“Making this change behind closed doors undermines the long-standing collaborative relationships between trail users and federal agencies,” said Tyler Ray, director of Policy and Advocacy for the American Hiking Society.
In 2014, PeopleForBikes began integrating e-bikes into the laws and policies of federal, state and local governments. The group, along with the International Mountain Bicycling Association, has maintained Class 1 e-mountain bikes should have access to non-motorized trails but managed in a sustainable way.
“PeopleForBikes’ mission is to get more people riding bicycles more often,” the organization said in a statement. “E-bikes are the fastest growing segment of bicycling and are introducing the joys of riding a bike to new riders every day. We’re encouraged by efforts on the local, state and federal levels to clear the pathway for more ridership. We have worked with land management agencies across the U.S. for five years to advance consistent, safe and easy to understand e-bike policies that are implemented based on local conditions.”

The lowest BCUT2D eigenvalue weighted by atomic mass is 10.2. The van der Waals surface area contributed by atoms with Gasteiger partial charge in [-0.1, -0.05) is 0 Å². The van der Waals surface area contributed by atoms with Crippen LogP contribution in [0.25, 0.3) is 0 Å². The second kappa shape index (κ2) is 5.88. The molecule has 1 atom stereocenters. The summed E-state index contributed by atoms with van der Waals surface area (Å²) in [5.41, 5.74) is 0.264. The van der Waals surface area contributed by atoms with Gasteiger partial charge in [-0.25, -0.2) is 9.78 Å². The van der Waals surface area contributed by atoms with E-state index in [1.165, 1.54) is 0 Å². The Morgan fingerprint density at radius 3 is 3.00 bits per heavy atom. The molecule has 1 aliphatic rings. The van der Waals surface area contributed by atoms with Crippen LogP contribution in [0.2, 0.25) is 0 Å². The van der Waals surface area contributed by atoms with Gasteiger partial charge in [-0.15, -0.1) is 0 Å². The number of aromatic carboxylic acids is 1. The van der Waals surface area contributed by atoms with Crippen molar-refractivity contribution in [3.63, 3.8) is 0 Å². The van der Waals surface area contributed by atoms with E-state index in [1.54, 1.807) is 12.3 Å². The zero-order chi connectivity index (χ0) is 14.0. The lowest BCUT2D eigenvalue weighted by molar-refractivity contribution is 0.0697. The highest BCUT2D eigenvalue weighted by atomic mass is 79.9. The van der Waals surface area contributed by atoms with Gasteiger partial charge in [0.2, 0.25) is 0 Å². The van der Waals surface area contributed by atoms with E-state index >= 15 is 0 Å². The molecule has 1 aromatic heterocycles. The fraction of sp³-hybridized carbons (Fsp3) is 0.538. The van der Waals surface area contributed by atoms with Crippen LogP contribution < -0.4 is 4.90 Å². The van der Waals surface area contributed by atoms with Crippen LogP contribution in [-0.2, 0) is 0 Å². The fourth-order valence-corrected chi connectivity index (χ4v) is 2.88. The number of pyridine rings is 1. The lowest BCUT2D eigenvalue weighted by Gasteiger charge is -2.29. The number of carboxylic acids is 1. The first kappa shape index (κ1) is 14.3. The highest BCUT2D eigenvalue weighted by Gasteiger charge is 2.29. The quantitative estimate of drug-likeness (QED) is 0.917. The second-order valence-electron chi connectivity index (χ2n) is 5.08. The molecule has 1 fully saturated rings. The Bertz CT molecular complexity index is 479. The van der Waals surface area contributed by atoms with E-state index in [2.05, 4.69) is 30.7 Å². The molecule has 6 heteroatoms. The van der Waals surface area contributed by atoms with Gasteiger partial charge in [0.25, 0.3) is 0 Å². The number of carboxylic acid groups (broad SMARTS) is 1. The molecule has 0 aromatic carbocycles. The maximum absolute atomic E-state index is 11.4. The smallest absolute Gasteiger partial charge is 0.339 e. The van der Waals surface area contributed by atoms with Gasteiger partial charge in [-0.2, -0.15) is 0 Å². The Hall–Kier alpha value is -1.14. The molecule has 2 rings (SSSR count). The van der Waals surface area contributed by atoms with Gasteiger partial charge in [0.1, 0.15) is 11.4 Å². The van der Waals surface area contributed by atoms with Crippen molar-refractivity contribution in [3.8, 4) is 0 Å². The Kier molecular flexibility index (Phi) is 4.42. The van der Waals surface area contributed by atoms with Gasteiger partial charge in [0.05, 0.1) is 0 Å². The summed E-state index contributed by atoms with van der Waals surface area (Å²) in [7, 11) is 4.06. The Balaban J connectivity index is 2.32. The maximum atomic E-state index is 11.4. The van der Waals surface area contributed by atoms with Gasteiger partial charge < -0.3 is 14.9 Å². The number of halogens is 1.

IMBA in a statement Friday said it’s important for land managers to recognize the differences in e-bike classes and manage them differently from traditional mountain bikes.
“Access to natural surface trails for traditional non-motorized mountain bikes is critical to the future of our sport,” according to IMBA’s statment. “As technologies evolve, we understand the need to examine access for Class 1 e-MTBs and the unique characteristics they possess compared to traditional mountain bikes. We support trail access for Class 1 e-MTBs and support shared use on trails as long as access is not lost or impeded for traditional mountain bikes. IMBA recommends Class 1 eMTBs be managed independently from traditional mountain bikes and we encourage land managers to develop separate regulations. IMBA will continue to engage all stakeholders on this issue in an effort to reach outcomes that best suit all users.”